Wednesday, July 16, 2014

Monocacy 150

Monocacy Sentinel
 I'm reposting this in commemoration of the sesquicentennial of the Battle of Monocacy

This blog has always spoken very highly of the buildings produced by BMC/Americana; Lee's and Meade's headquarters, Dunker Church etc. They are simple, fairly handsome, and accurate kits that assemble easily and enhance any 54mm. battle scenario. But what I like the most about them is the ease with which they can be converted.

An earlier post to this blog showed a Meade's headquarters which was converted into a small factory building and another that was transformed into a small blacksmiths forge (see them here).

With this entry, I submit for your edification a new BMC/Americana modification; the Monocacy Blockhouse.

As we all learned from years of watching the A-Team, everything starts with a plan.  This is the plan that I drew up for this blockhouse idea.  The concept was based upon a generic Civil war-era Federal timber blockhouse.  Mine was to be of the blockhouse that watched over the vital railroad junction at Monocacy outside of Frederick Maryland.

The BMC/Americana components that comprised this conversion were the roof panels from two Lee's headquarters and the stockade walls and gatehouses from the Andersonville kit.

The crenelations at the top of the walls were cut off using my table saw, and the dimensions were scaled off a 54mm soldier.

The  bonding was all done by "welding" the pieces together with a soldering iron.  This is an extremely effective technique for working with this type of plastic.  Do note that caution must be taken as the fumes created using this method are toxic and adequate ventilation must be used.

And by ventilation, I don't mean simply doing the project outdoors, I use an exhaust hood which completely eliminates exposure to the smoke, to the point that a mask is unnecessary.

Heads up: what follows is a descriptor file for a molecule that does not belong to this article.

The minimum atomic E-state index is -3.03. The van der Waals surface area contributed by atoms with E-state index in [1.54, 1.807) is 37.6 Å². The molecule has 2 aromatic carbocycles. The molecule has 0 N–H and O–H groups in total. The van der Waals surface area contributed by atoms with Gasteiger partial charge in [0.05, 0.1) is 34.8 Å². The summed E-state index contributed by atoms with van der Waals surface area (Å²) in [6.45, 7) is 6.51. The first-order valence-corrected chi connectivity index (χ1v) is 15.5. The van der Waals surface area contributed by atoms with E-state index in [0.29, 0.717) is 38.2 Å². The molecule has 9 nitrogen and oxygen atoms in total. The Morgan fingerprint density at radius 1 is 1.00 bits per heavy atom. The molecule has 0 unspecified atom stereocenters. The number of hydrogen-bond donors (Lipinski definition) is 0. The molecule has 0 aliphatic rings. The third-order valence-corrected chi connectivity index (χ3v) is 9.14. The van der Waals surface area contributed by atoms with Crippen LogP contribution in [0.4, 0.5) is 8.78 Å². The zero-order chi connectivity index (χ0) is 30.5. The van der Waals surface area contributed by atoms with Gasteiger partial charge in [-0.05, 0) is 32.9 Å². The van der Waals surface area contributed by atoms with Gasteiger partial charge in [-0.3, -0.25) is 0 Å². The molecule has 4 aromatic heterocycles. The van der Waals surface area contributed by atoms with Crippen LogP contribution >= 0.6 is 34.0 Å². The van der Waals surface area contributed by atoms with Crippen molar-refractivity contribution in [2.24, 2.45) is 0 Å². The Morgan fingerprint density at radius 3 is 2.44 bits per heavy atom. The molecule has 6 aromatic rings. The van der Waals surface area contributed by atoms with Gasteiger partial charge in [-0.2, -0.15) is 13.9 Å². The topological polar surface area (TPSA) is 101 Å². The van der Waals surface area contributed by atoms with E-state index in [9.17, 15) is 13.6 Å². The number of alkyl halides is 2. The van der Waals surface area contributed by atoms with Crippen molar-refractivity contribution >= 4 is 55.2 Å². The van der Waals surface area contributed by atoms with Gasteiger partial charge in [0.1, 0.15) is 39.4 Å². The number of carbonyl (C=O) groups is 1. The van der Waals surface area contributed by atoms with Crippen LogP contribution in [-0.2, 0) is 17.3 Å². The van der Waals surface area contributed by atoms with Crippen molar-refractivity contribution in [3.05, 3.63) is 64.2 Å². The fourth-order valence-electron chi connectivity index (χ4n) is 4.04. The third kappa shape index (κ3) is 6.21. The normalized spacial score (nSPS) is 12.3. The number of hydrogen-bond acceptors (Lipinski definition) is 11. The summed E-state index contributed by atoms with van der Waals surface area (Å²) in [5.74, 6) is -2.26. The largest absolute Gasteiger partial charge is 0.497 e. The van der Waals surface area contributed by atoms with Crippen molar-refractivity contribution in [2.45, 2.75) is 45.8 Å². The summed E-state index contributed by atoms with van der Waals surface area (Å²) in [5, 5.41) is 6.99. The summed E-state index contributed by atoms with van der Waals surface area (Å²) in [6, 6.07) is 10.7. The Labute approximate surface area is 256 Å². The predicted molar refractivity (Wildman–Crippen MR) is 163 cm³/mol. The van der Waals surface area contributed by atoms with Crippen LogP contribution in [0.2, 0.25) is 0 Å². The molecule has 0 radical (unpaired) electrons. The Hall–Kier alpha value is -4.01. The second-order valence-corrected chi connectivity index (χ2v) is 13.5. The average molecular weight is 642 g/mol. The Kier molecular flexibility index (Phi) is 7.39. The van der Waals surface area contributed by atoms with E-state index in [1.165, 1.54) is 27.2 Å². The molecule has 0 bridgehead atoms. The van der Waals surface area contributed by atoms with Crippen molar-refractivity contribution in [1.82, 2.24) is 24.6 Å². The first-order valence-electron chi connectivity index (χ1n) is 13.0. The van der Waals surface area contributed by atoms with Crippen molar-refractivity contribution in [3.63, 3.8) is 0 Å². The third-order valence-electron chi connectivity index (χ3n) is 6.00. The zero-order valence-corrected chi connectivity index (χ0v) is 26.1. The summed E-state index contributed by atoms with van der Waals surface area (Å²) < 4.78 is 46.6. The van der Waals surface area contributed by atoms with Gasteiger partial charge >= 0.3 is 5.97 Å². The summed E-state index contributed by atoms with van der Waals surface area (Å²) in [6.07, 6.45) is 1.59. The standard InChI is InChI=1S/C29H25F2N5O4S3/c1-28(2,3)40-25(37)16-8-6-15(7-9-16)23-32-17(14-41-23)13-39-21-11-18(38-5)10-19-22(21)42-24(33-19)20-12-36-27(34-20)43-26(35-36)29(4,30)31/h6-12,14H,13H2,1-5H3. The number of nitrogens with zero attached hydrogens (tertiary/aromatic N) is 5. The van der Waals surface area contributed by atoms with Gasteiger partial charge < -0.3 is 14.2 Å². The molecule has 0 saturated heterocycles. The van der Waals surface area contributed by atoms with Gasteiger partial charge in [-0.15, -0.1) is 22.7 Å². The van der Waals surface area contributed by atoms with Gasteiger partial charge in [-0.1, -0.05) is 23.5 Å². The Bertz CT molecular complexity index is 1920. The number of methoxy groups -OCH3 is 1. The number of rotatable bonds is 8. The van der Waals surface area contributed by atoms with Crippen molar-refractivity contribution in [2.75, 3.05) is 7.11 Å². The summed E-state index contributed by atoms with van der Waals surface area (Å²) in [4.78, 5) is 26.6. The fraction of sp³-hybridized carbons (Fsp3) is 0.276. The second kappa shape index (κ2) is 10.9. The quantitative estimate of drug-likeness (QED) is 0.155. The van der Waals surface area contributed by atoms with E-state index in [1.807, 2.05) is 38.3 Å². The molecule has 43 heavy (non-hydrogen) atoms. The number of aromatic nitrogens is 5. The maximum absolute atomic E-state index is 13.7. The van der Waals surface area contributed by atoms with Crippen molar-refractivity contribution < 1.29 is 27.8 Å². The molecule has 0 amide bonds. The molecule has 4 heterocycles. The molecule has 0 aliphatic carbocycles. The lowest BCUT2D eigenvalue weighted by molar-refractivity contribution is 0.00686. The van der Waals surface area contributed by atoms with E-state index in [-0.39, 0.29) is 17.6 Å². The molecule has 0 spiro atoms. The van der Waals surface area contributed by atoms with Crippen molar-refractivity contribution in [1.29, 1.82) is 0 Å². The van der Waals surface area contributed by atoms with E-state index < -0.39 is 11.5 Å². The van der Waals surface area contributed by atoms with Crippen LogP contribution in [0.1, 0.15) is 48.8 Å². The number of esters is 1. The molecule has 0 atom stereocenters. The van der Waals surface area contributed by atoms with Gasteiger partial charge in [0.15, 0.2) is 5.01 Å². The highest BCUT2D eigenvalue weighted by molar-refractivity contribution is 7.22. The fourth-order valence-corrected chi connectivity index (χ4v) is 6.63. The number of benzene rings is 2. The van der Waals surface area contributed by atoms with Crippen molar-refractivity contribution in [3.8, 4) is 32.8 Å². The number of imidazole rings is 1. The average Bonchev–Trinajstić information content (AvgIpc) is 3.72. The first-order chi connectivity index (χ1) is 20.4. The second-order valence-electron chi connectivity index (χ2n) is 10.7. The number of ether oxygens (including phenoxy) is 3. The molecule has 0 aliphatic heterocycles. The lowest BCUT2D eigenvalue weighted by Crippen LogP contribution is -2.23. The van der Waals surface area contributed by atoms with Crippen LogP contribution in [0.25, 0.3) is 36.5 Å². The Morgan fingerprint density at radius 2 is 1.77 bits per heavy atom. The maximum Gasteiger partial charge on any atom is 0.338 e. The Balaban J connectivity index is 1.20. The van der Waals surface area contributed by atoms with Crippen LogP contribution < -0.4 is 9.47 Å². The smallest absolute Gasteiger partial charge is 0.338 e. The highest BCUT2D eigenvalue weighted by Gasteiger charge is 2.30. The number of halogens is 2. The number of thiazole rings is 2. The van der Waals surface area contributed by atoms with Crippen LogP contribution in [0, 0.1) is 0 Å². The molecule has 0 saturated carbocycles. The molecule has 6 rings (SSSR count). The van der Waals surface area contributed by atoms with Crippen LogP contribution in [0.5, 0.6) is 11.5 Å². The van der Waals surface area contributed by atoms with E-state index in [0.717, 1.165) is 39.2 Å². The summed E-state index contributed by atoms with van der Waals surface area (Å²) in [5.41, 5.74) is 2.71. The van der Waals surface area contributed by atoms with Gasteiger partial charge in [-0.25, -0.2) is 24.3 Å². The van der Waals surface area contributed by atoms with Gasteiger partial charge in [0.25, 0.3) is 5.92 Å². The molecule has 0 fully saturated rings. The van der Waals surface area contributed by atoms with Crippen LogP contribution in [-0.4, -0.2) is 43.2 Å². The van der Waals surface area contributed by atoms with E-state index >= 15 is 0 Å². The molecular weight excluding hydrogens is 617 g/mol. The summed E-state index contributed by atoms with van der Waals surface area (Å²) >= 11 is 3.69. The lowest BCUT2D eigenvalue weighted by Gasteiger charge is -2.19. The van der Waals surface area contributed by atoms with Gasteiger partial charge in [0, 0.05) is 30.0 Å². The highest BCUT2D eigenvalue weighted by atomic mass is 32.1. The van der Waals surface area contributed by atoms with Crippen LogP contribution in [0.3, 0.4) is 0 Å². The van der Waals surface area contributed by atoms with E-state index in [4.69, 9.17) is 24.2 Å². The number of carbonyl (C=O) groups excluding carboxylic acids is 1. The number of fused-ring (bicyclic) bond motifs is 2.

I really can't overstate the need for positive ventilation here.  Also take care when using the soldering iron.

This is the completed roof including an observation cupola.

The same welding technique was used to construct the two storeys of the blockhouse.  Here the lower storey is shown complete with shooting steps and loopholes.  The rectangular pieces of plastic in the corners are simply reinforcements for the bonding of the walls.

Roof, upper, and lower levels all fit snugly together, but come apart easily for the positioning of troops.

Mounted to a flocked plywood base (which is removable) the blockhouse is primed and ready for painting.

The lower storey is whitewashed with artillery green trim, the upper storey is natural weathered wood and the roof is cedar shakes.  The whole kit and kaboodle was weathered and dry-brushed.

The sign board was hand lettered and weathered.

The loopholes accommodate men in both standing and kneeling firing positions.

A daunting sight for anyone approaching the junction with evil intent.  The larger ports are to accommodate a cannon.

The engineer castle and Federal shield escutcheons were made from Sculpey and applied to each side of the front gatehouse.  This motif was influenced by a similar design of the restored gates at Fort Ward in Alexandria Virginia.

Click on the image for a close-up of the motif at the top of the gate.

Altogether a very satisfying project, and one that I hope Americana may undertake itself one fine day.
See you again on June 1st.
Soldier on!